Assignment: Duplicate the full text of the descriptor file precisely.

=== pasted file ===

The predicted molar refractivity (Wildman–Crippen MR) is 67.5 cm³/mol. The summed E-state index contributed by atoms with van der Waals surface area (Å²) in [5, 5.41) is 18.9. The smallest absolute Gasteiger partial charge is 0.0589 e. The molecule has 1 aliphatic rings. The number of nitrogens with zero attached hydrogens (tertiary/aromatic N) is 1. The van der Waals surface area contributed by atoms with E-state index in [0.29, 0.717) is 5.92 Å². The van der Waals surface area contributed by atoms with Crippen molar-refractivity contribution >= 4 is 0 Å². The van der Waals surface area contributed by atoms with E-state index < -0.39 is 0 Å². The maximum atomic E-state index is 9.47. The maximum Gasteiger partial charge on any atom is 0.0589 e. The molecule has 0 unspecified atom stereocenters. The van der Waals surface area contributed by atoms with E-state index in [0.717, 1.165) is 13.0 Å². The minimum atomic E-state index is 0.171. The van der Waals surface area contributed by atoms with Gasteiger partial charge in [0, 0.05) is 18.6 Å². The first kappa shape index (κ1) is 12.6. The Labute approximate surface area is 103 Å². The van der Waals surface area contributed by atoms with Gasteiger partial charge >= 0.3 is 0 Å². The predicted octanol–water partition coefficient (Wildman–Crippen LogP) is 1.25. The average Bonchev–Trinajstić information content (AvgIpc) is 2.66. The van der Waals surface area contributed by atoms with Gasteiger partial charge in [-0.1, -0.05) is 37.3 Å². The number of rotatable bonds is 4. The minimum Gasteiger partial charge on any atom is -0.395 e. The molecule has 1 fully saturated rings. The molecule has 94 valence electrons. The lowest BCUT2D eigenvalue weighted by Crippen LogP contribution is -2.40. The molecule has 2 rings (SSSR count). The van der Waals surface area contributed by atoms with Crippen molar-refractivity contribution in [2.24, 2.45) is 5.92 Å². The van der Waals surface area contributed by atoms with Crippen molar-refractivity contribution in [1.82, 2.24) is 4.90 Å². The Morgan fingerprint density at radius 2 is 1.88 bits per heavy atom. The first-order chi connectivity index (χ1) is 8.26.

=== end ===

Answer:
The predicted molar refractivity (Wildman–Crippen MR) is 67.5 cm³/mol. The summed E-state index contributed by atoms with van der Waals surface area (Å²) in [5, 5.41) is 18.9. The smallest absolute Gasteiger partial charge is 0.0589 e. The molecule has 1 aliphatic rings. The number of nitrogens with zero attached hydrogens (tertiary/aromatic N) is 1. The van der Waals surface area contributed by atoms with E-state index in [0.29, 0.717) is 5.92 Å². The van der Waals surface area contributed by atoms with Crippen molar-refractivity contribution >= 4 is 0 Å². The van der Waals surface area contributed by atoms with E-state index < -0.39 is 0 Å². The maximum atomic E-state index is 9.47. The maximum Gasteiger partial charge on any atom is 0.0589 e. The molecule has 0 unspecified atom stereocenters. The van der Waals surface area contributed by atoms with E-state index in [0.717, 1.165) is 13.0 Å². The minimum atomic E-state index is 0.171. The van der Waals surface area contributed by atoms with Gasteiger partial charge in [0, 0.05) is 18.6 Å². The first kappa shape index (κ1) is 12.6. The Labute approximate surface area is 103 Å². The van der Waals surface area contributed by atoms with Gasteiger partial charge >= 0.3 is 0 Å². The predicted octanol–water partition coefficient (Wildman–Crippen LogP) is 1.25. The average Bonchev–Trinajstić information content (AvgIpc) is 2.66. The van der Waals surface area contributed by atoms with Gasteiger partial charge in [-0.1, -0.05) is 37.3 Å². The number of rotatable bonds is 4. The minimum Gasteiger partial charge on any atom is -0.395 e. The molecule has 1 fully saturated rings. The molecule has 94 valence electrons. The lowest BCUT2D eigenvalue weighted by Crippen LogP contribution is -2.40. The molecule has 2 rings (SSSR count). The van der Waals surface area contributed by atoms with Crippen molar-refractivity contribution in [2.24, 2.45) is 5.92 Å². The van der Waals surface area contributed by atoms with Crippen molar-refractivity contribution in [1.82, 2.24) is 4.90 Å². The Morgan fingerprint density at radius 2 is 1.88 bits per heavy atom. The first-order chi connectivity index (χ1) is 8.26.